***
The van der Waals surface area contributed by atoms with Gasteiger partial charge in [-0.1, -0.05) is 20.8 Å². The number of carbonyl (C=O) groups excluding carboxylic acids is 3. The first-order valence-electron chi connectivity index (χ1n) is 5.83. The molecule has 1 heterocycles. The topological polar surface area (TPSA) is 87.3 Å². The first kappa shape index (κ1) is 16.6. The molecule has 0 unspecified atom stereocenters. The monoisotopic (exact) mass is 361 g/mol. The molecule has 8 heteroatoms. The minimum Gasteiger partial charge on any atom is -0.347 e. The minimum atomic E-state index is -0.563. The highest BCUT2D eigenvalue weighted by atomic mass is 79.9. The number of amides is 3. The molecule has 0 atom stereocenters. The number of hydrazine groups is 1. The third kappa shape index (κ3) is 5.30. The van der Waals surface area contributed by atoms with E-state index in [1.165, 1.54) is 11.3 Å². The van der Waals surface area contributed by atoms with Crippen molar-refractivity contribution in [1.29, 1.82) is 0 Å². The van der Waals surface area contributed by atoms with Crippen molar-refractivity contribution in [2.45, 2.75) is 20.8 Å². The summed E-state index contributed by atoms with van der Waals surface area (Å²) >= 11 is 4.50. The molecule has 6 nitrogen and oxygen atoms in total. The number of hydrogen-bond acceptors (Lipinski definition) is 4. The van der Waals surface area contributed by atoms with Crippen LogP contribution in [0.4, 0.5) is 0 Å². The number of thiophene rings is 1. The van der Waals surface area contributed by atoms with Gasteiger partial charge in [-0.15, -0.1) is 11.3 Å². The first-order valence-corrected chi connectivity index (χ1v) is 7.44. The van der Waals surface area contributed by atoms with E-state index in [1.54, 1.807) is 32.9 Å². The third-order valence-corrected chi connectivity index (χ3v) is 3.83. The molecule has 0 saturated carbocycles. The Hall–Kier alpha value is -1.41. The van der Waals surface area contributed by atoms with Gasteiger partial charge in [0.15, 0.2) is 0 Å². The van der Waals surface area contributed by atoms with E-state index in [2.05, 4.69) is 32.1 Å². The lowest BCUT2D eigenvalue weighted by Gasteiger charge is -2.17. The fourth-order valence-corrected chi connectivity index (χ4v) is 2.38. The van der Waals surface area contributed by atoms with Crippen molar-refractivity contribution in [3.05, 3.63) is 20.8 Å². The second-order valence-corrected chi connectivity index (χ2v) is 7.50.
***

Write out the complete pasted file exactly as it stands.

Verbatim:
The van der Waals surface area contributed by atoms with Gasteiger partial charge in [-0.1, -0.05) is 20.8 Å². The number of carbonyl (C=O) groups excluding carboxylic acids is 3. The first-order valence-electron chi connectivity index (χ1n) is 5.83. The molecule has 1 heterocycles. The topological polar surface area (TPSA) is 87.3 Å². The first kappa shape index (κ1) is 16.6. The molecule has 0 unspecified atom stereocenters. The monoisotopic (exact) mass is 361 g/mol. The molecule has 8 heteroatoms. The minimum Gasteiger partial charge on any atom is -0.347 e. The minimum atomic E-state index is -0.563. The highest BCUT2D eigenvalue weighted by atomic mass is 79.9. The number of amides is 3. The molecule has 0 atom stereocenters. The number of hydrazine groups is 1. The third kappa shape index (κ3) is 5.30. The van der Waals surface area contributed by atoms with E-state index in [1.165, 1.54) is 11.3 Å². The van der Waals surface area contributed by atoms with Crippen molar-refractivity contribution in [1.29, 1.82) is 0 Å². The van der Waals surface area contributed by atoms with Crippen molar-refractivity contribution in [2.45, 2.75) is 20.8 Å². The summed E-state index contributed by atoms with van der Waals surface area (Å²) >= 11 is 4.50. The molecule has 6 nitrogen and oxygen atoms in total. The number of hydrogen-bond acceptors (Lipinski definition) is 4. The van der Waals surface area contributed by atoms with Crippen LogP contribution in [0.4, 0.5) is 0 Å². The number of thiophene rings is 1. The van der Waals surface area contributed by atoms with Gasteiger partial charge in [-0.15, -0.1) is 11.3 Å². The first-order valence-corrected chi connectivity index (χ1v) is 7.44. The van der Waals surface area contributed by atoms with E-state index in [1.54, 1.807) is 32.9 Å². The third-order valence-corrected chi connectivity index (χ3v) is 3.83. The molecule has 0 saturated carbocycles. The Hall–Kier alpha value is -1.41. The van der Waals surface area contributed by atoms with Gasteiger partial charge in [0.15, 0.2) is 0 Å². The van der Waals surface area contributed by atoms with E-state index in [2.05, 4.69) is 32.1 Å². The lowest BCUT2D eigenvalue weighted by Gasteiger charge is -2.17. The fourth-order valence-corrected chi connectivity index (χ4v) is 2.38. The van der Waals surface area contributed by atoms with Crippen molar-refractivity contribution in [3.05, 3.63) is 20.8 Å². The second-order valence-corrected chi connectivity index (χ2v) is 7.50.